The Capuchins arrived in Lublin in 1721. In the years 1726-33, a church and monastery were built for them by the foundation of Paweł Sanguszko, later buried in the basement of the temple, and his wife Anna, née Lubomirska. The external form and decoration of both buildings was to emphasise the strict rule, according to which the monks lived. The façade is modest and harmonious, its only decoration being the pilasters and the figures of St Peter and St Paul.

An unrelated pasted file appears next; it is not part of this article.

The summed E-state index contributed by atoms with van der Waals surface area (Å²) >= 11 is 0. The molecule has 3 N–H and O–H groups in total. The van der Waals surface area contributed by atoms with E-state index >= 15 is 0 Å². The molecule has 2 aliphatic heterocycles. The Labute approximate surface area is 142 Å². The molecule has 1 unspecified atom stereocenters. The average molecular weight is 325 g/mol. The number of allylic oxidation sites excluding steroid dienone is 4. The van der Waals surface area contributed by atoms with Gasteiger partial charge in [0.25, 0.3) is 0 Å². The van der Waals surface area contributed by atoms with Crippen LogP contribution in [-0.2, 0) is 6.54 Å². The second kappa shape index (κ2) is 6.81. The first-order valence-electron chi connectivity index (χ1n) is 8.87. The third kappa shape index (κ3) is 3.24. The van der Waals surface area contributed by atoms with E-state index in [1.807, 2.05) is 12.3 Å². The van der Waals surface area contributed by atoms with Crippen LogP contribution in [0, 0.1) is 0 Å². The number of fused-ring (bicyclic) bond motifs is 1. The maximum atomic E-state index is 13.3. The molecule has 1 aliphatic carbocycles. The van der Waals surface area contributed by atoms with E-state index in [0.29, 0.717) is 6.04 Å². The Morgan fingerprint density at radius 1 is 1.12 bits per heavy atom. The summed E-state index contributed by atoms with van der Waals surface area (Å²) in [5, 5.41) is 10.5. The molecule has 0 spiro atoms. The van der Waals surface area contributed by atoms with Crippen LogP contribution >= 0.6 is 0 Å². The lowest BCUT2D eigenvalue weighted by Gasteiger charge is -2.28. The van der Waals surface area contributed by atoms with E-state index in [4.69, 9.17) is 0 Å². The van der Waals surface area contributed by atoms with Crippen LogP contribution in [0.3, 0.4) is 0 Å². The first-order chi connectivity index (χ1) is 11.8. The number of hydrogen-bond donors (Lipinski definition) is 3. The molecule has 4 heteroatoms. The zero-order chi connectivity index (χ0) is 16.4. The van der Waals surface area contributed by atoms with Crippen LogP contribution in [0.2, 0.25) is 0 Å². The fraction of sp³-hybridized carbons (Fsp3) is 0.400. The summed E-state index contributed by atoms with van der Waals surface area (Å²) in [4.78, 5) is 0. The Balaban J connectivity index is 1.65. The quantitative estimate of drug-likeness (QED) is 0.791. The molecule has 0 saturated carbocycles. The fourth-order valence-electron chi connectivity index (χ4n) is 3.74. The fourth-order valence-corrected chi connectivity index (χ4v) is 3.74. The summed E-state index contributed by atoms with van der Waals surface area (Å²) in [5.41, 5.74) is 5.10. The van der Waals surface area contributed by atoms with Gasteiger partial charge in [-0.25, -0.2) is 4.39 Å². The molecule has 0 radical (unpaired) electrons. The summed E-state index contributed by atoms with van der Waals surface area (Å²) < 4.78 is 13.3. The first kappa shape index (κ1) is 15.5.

A fire in 1768 destroyed the roof and the interior furnishings, which were subsequently restored. In 1857 a neo-Gothic chapel of the Immaculate Heart of Mary was added to the east side of the church, which houses a white marble statue of the Virgin Mary by W. Oleszczyński.
The interior of the church is austere, without gilding and paintings, the oak altars are not polychrome. In 1864 the Capuchins were transferred to Lomza, the monastery was used as a storehouse and the church was given to diocesan priests. The property returned to the order in 1919.